So far, you’ve learned how to specify your interfaces and learned how to implement a COM object that supports a couple of interfaces. You’ve got an object, but how do you bring it to life? Technically, you can create and use your COM object as a normal C++ object. However, the goal is to expose this object to the world so that everyone, who has the correct permissions, can use the services exposed by our object.
As is, your COM object cannot be used in a distributed environment. For example, how will a remote client create a new object, using C++’s
operator new, on a machine that is 200 miles away? They can’t, so remote clients can’t use your COM object just yet. You need a class factory: a COM object whose sole purpose in life is to manufacture COM objects of a specific COM class. Like interfaces, a COM class has an associated class identifier (CLSID). The CLSID is in fact a GUID, and therefore, it is a globally unique name of a class, which universally prevents name collisions. Figure 3-12 shows a class factory and its manufactured COM objects, which are instances of a COM class known to the class factory (this will be clear in Chapter 4).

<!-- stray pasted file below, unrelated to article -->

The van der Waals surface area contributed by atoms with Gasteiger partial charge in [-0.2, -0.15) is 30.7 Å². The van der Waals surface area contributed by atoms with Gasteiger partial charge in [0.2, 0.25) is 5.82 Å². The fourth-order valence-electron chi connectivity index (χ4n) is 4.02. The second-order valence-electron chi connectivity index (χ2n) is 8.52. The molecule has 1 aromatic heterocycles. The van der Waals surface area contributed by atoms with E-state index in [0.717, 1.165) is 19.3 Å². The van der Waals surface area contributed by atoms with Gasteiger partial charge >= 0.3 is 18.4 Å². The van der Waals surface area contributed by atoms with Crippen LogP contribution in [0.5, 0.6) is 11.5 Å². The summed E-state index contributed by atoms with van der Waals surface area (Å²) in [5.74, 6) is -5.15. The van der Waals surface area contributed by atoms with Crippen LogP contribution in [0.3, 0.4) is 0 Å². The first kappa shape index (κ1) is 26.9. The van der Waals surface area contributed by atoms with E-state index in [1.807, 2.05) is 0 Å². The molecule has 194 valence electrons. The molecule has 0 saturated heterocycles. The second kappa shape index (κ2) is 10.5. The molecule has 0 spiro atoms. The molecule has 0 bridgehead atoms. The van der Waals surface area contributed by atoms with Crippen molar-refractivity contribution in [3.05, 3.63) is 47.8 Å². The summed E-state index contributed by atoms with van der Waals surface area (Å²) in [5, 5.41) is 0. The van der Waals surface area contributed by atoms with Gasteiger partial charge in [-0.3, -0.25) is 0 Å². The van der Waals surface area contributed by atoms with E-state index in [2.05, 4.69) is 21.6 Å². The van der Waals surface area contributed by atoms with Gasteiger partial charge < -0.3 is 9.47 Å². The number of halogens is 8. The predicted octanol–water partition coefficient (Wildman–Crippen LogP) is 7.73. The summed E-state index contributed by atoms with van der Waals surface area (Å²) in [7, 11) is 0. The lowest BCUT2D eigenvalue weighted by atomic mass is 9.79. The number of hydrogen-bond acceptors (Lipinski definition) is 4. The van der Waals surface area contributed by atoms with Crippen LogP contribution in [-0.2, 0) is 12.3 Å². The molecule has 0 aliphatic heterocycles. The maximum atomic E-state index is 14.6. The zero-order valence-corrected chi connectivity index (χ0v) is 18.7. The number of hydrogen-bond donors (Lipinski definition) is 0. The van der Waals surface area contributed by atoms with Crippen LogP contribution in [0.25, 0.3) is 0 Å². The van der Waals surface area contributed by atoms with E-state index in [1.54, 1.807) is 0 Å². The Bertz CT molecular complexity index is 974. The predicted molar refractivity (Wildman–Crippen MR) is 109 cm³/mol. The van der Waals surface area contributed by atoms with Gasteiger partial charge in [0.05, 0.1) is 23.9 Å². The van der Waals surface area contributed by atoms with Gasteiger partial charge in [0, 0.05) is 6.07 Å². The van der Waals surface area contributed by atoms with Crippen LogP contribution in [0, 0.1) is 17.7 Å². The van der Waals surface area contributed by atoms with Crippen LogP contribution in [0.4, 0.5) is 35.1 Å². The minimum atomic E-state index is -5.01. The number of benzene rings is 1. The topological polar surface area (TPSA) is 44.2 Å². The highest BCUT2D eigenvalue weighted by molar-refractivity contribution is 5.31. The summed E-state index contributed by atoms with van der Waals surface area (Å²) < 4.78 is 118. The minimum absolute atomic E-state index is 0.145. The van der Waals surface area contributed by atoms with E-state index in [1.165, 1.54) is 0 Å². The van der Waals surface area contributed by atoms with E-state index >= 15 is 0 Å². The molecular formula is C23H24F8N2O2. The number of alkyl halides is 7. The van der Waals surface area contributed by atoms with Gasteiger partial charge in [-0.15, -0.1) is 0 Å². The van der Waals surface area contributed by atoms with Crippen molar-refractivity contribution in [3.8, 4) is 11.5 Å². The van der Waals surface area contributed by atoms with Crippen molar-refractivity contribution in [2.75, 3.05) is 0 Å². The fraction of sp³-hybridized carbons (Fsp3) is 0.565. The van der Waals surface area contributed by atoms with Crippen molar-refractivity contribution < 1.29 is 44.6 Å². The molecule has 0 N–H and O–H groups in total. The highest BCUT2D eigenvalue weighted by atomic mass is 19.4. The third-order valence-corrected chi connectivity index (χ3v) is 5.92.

Figure 3-12. A class factory and its manufactured COM objects
A class factory is a vital element in a distributed environment, because it adds another level of indirection that allows COM to arbitrate and coordinate dynamic and remote ...